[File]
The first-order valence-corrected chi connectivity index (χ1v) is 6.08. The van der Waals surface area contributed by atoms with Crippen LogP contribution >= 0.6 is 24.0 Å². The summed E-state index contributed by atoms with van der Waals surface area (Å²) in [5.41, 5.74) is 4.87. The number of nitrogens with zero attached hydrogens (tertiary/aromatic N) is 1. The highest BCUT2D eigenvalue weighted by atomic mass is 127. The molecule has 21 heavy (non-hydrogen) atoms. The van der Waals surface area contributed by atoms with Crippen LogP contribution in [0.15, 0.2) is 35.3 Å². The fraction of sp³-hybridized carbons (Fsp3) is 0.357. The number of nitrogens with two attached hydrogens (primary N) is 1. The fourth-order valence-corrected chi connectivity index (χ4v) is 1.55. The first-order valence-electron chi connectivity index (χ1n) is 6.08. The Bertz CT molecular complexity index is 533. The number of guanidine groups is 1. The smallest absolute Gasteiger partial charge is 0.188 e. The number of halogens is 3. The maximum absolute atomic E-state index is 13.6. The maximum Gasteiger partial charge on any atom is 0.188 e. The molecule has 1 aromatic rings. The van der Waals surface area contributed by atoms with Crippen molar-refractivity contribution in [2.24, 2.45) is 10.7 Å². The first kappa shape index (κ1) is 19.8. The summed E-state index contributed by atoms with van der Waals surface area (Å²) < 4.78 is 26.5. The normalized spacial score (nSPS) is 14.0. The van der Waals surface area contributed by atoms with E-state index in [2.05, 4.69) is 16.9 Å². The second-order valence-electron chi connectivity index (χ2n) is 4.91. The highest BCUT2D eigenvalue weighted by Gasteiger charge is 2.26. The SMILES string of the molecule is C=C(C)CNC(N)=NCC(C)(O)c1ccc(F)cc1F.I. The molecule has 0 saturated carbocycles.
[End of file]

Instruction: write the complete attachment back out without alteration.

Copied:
The first-order valence-corrected chi connectivity index (χ1v) is 6.08. The van der Waals surface area contributed by atoms with Crippen LogP contribution >= 0.6 is 24.0 Å². The summed E-state index contributed by atoms with van der Waals surface area (Å²) in [5.41, 5.74) is 4.87. The number of nitrogens with zero attached hydrogens (tertiary/aromatic N) is 1. The highest BCUT2D eigenvalue weighted by atomic mass is 127. The molecule has 21 heavy (non-hydrogen) atoms. The van der Waals surface area contributed by atoms with Crippen LogP contribution in [0.15, 0.2) is 35.3 Å². The fraction of sp³-hybridized carbons (Fsp3) is 0.357. The number of nitrogens with two attached hydrogens (primary N) is 1. The fourth-order valence-corrected chi connectivity index (χ4v) is 1.55. The first-order valence-electron chi connectivity index (χ1n) is 6.08. The Bertz CT molecular complexity index is 533. The number of guanidine groups is 1. The smallest absolute Gasteiger partial charge is 0.188 e. The number of halogens is 3. The maximum absolute atomic E-state index is 13.6. The maximum Gasteiger partial charge on any atom is 0.188 e. The molecule has 1 aromatic rings. The van der Waals surface area contributed by atoms with Crippen molar-refractivity contribution in [2.24, 2.45) is 10.7 Å². The first kappa shape index (κ1) is 19.8. The summed E-state index contributed by atoms with van der Waals surface area (Å²) < 4.78 is 26.5. The normalized spacial score (nSPS) is 14.0. The van der Waals surface area contributed by atoms with E-state index in [2.05, 4.69) is 16.9 Å². The second-order valence-electron chi connectivity index (χ2n) is 4.91. The highest BCUT2D eigenvalue weighted by Gasteiger charge is 2.26. The SMILES string of the molecule is C=C(C)CNC(N)=NCC(C)(O)c1ccc(F)cc1F.I. The molecule has 0 saturated carbocycles.